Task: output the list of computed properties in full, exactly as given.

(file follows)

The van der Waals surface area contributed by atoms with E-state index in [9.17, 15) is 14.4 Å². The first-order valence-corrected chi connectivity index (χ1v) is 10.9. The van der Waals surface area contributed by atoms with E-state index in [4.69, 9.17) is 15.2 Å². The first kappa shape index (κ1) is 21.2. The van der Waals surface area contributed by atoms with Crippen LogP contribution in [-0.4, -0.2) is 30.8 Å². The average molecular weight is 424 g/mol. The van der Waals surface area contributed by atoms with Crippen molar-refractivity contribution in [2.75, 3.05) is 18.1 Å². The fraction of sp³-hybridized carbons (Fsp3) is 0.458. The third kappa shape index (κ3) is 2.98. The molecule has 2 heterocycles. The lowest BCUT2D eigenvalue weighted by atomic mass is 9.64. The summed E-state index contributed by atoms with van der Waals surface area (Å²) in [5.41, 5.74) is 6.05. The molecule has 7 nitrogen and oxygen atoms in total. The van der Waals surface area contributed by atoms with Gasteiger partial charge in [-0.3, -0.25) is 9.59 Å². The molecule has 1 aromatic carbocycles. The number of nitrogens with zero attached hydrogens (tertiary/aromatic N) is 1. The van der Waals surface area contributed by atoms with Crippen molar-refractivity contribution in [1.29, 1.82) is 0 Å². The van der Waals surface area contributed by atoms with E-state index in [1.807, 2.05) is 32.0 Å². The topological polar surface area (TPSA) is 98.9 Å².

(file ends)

The van der Waals surface area contributed by atoms with E-state index in [9.17, 15) is 14.4 Å². The first-order valence-corrected chi connectivity index (χ1v) is 10.9. The van der Waals surface area contributed by atoms with E-state index in [4.69, 9.17) is 15.2 Å². The first kappa shape index (κ1) is 21.2. The van der Waals surface area contributed by atoms with Crippen LogP contribution in [-0.4, -0.2) is 30.8 Å². The average molecular weight is 424 g/mol. The van der Waals surface area contributed by atoms with Crippen molar-refractivity contribution in [2.75, 3.05) is 18.1 Å². The fraction of sp³-hybridized carbons (Fsp3) is 0.458. The third kappa shape index (κ3) is 2.98. The molecule has 2 heterocycles. The lowest BCUT2D eigenvalue weighted by atomic mass is 9.64. The summed E-state index contributed by atoms with van der Waals surface area (Å²) in [5.41, 5.74) is 6.05. The molecule has 7 nitrogen and oxygen atoms in total. The van der Waals surface area contributed by atoms with Gasteiger partial charge in [-0.3, -0.25) is 9.59 Å². The molecule has 1 aromatic carbocycles. The number of nitrogens with zero attached hydrogens (tertiary/aromatic N) is 1. The van der Waals surface area contributed by atoms with Crippen molar-refractivity contribution in [1.29, 1.82) is 0 Å². The van der Waals surface area contributed by atoms with E-state index in [1.807, 2.05) is 32.0 Å². The topological polar surface area (TPSA) is 98.9 Å².